The United States alleges that SRP violated the Clean Air Act by undertaking construction activities that constituted "major modifications" at Coronado Generating Station's two coal-fired electric generating units, designated as Units 1 and 2, without first undergoing PSD review, obtaining required permits, and installing Best Available Control Technology to reduce air pollution. The United States also alleges that SRP failed to include the PSD requirements in its Title V operating permit for the plant.
• Harmful Pollutants Addressed by this Settlement.
- NOx: Nitrogen Oxides cause a variety of health problems and adverse environmental impacts, such as ground-level ozone, acid rain, PM, global warming, water quality deterioration, and visual impairment. Nitrogen oxides play a major role, with volatile organic chemicals, in the atmospheric reactions that produce ozone.
- SO2: High concentrations of sulfur dioxide affect breathing and may aggravate existing respiratory and cardiovascular disease. Sensitive populations include asthmatics, individuals with bronchitis or emphysema, children, and the elderly. Sulfur dioxide is also a primary contributor to acid deposition, or acid rain.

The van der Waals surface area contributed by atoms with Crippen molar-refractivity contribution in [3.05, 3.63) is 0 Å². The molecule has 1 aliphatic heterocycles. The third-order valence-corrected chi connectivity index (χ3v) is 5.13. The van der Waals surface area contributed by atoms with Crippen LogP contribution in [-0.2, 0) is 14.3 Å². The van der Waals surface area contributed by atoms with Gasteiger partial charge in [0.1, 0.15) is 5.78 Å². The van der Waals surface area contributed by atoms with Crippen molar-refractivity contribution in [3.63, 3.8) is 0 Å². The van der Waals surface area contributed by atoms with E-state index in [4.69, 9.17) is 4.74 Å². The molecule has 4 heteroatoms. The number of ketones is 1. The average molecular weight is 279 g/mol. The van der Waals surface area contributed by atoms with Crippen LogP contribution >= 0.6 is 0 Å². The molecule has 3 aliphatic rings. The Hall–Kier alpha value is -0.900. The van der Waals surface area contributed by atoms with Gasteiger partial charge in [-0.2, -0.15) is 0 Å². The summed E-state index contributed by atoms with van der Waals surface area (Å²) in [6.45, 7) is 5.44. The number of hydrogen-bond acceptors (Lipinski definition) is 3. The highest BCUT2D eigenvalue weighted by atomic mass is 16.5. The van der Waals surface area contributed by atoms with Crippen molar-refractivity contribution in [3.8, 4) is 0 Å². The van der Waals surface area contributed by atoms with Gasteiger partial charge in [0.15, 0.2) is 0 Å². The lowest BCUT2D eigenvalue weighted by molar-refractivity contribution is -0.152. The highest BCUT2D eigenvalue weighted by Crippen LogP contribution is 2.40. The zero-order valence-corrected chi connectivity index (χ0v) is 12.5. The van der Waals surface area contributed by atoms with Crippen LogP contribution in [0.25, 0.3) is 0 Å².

- PM: Health effects of PM include increased hospital admissions and emergency room visits, increased respiratory symptoms and disease, decreased lung function, and alterations in lung tissue and structure and in respiratory tract defense mechanisms and premature death. PM also is the major cause of reduced visibility in many parts of the nation.
• NOx Emission Controls and Emission Limitations.
- This settlement requires SRP to install selective catalytic reduction (SCR) technology at one of the units and low NOx burners at both of the units. This is the first SCR retrofit of an existing coal-fired electric generating unit in the eleven-state western region of the continental United States (including, Arizona, California, Colorado, Idaho, Montana, Nevada, New Mexico, Oregon, Utah, Washington, and Wyoming). The SCR will be installed and continuously operated beginning June 1, 2014. The low-NOx burners will be installed and continuously operated beginning June 1, 2009, for one unit and June 1, 2011, for the second unit. SRP will operate the SCR to achieve a 30-day rolling average NOx emission rate of 0.080 lb/mmBTU. The plant is subject to a 7,300 ton rolling annual limitation on NOx emissions. The controls and tonnage limitation will result in the removal of at least 6,789 tons of NOx per year.
• SO2 Emission Controls and Emission Limitations.
- The settlement requires SRP to install flue gas desulfurization (FGD) technology at both units. An FGD on one of the units will be installed and continuously operated beginning January 1, 2012. An FGD on the second unit will be installed and continuously operated beginning January 1, 2013. SRP will operate each FGD to a achieve a unit-specific emission rate of 0.080 lb/mmBTU or 95% removal efficiency, on a 30-day rolling average. The controls will result in the removal of at least 14,303 tons of SO2 per year.
• PM Emission Limitations & PM CEMS.